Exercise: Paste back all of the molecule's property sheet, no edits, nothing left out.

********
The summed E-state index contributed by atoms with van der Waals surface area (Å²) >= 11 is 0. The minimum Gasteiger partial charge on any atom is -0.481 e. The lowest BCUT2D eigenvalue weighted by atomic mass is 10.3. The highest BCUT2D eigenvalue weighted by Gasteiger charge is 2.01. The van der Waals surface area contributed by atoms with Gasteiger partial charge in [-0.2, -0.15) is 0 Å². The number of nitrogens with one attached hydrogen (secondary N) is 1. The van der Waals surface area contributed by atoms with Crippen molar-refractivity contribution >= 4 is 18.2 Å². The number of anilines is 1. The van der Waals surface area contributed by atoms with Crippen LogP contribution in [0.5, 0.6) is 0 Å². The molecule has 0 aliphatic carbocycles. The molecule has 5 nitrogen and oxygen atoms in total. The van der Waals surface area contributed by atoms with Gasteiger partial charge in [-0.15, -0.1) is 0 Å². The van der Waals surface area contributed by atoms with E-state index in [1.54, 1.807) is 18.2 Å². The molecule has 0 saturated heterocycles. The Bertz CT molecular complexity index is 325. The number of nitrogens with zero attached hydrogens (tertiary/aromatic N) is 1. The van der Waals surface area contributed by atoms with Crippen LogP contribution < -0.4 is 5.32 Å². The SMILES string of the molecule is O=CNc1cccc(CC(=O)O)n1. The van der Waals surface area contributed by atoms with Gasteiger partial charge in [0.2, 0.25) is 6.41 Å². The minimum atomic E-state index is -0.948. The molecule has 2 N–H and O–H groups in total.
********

The summed E-state index contributed by atoms with van der Waals surface area (Å²) >= 11 is 0. The minimum Gasteiger partial charge on any atom is -0.481 e. The lowest BCUT2D eigenvalue weighted by atomic mass is 10.3. The highest BCUT2D eigenvalue weighted by Gasteiger charge is 2.01. The van der Waals surface area contributed by atoms with Gasteiger partial charge in [-0.2, -0.15) is 0 Å². The number of nitrogens with one attached hydrogen (secondary N) is 1. The van der Waals surface area contributed by atoms with Crippen molar-refractivity contribution >= 4 is 18.2 Å². The number of anilines is 1. The van der Waals surface area contributed by atoms with Crippen LogP contribution in [0.5, 0.6) is 0 Å². The molecule has 0 aliphatic carbocycles. The molecule has 5 nitrogen and oxygen atoms in total. The van der Waals surface area contributed by atoms with Gasteiger partial charge in [-0.15, -0.1) is 0 Å². The van der Waals surface area contributed by atoms with E-state index in [1.54, 1.807) is 18.2 Å². The molecule has 0 saturated heterocycles. The Bertz CT molecular complexity index is 325. The number of nitrogens with zero attached hydrogens (tertiary/aromatic N) is 1. The van der Waals surface area contributed by atoms with Crippen LogP contribution < -0.4 is 5.32 Å². The SMILES string of the molecule is O=CNc1cccc(CC(=O)O)n1. The van der Waals surface area contributed by atoms with Gasteiger partial charge in [0.2, 0.25) is 6.41 Å². The minimum atomic E-state index is -0.948. The molecule has 2 N–H and O–H groups in total.